Seldom does a recipe say it doesn’t matter whether you use meat or fish. But sometimes, it’s true. Grilled swordfish, for instance, tastes good with a savory wild mushroom sauce of the sort you might make for a pork roast.

And a garlicky olive-oil-based sauté with lemon, capers and parsley works equally well with sea scallops as with sweetbreads, or chicken, or shrimp. Broiled mustard-smeared mackerel, or lamb chops done the same way?

In a Barcelona restaurant, I once had a marvelous cuttlefish stew, prepared like a meat braise with peas, carrots and brown gravy. It seemed new wave but turned out to be a traditional regional specialty.

Of course you can’t make this kind of substitution across the board. Tender mild fish, like sole or flounder, need little more than butter and lemon to accent their delicacy and sweetness. It is the meatier fish, like tuna, sea bass, monkfish or mahi-mahi, that can handle bolder flavors and more aggressive seasoning.

When I’m cooking tuna, I treat it like beefsteak: showered with crushed black peppercorns and pan seared. I used to put tuna au poivre on the menu from time to time when I was cooking at Chez Panisse. It was fun to carry the similarity further, cutting the fish in the shape of a thick filet mignon and serving it with a red-wine sauce and a spoonful of mashed potatoes or a pile of pommes frites and a bunch of watercress.

It looks elegant, and it’s easy to make.

Tuna au Poivre with Red Wine Sauce

1½ pounds fresh tuna, cut into 6 steaks about 1-inch thick


2 garlic cloves, smashed to a paste

½ teaspoon coriander seeds, lightly toasted and ground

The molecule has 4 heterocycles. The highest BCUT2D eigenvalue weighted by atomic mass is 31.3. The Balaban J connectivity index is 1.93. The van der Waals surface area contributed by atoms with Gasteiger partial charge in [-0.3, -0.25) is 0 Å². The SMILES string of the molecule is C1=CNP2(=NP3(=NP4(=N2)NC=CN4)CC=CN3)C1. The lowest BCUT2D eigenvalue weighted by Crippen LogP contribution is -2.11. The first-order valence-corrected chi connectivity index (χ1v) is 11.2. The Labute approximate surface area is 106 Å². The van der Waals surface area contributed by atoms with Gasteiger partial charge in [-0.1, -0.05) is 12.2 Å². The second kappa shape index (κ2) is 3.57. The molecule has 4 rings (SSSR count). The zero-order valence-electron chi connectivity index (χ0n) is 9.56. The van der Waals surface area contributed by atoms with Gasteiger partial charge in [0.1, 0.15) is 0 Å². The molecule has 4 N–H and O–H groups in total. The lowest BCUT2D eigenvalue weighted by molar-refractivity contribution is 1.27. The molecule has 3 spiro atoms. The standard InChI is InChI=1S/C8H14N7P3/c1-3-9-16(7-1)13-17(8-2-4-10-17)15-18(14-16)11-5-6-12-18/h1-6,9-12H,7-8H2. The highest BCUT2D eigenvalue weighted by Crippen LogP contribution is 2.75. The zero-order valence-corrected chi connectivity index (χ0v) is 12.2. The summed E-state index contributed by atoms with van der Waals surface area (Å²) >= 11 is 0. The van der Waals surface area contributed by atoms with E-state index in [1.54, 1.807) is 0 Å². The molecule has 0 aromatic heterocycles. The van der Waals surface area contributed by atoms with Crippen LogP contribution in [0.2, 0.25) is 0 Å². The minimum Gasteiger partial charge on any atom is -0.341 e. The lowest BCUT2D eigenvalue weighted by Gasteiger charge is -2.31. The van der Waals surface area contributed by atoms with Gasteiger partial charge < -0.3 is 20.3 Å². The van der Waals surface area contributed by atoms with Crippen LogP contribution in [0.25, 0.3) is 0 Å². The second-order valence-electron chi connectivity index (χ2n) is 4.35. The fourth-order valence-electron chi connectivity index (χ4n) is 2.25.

½ teaspoon fennel seeds, lightly toasted and ground

2 teaspoons coarsely crushed black peppercorns

2 tablespoons olive oil

1 tablespoon butter

2 shallots, finely diced

½ cup red wine

2½ cups chicken broth

Season tuna steaks with salt. Sprinkle with garlic, coriander, fennel and black pepper. Drizzle with olive oil. Rub to coat evenly with spices on both sides. Let marinate at room temperature for 15 minutes (or refrigerate for up to 4 hours and bring to room temperature before cooking).

Make the red wine sauce: Melt butter over medium-high heat and add shallots. Cook, stirring, until lightly browned, about 2 minutes. Add wine and simmer until reduced by half. Add chicken broth and reduce until 1 cup sauce remains, about 10 minutes. Season with salt, set aside and keep warm.

Set a wide cast-iron skillet over medium-high heat (or use 2 smaller pans). When hot, lay in steaks and sear for 2 minutes, until nicely browned. Flip and cook 1 minute more for rare, 2 minutes for medium-rare. Arrange tuna on a platter or individual plates. Spoon wine sauce over each steak.

Makes 6 servings.

Olive Oil Mashed Potatoes

2 pounds yellow-fleshed potatoes, like Yukon Gold or German Butterball, peeled and cut into 1-inch chunks

8 garlic cloves, peeled


¼ cup extra-virgin olive oil

Bring water to a boil in a large saucepan. Add potatoes, garlic and 2 teaspoons salt, and cook at a brisk simmer until potatoes are tender, about 15 minutes.

Drain potatoes and garlic, reserving 1 cup of cooking liquid. Mash potatoes and garlic, then thin to desired consistency with reserved cooking liquid. Check seasoning. Beat in olive oil and serve.

Makes 6 servings.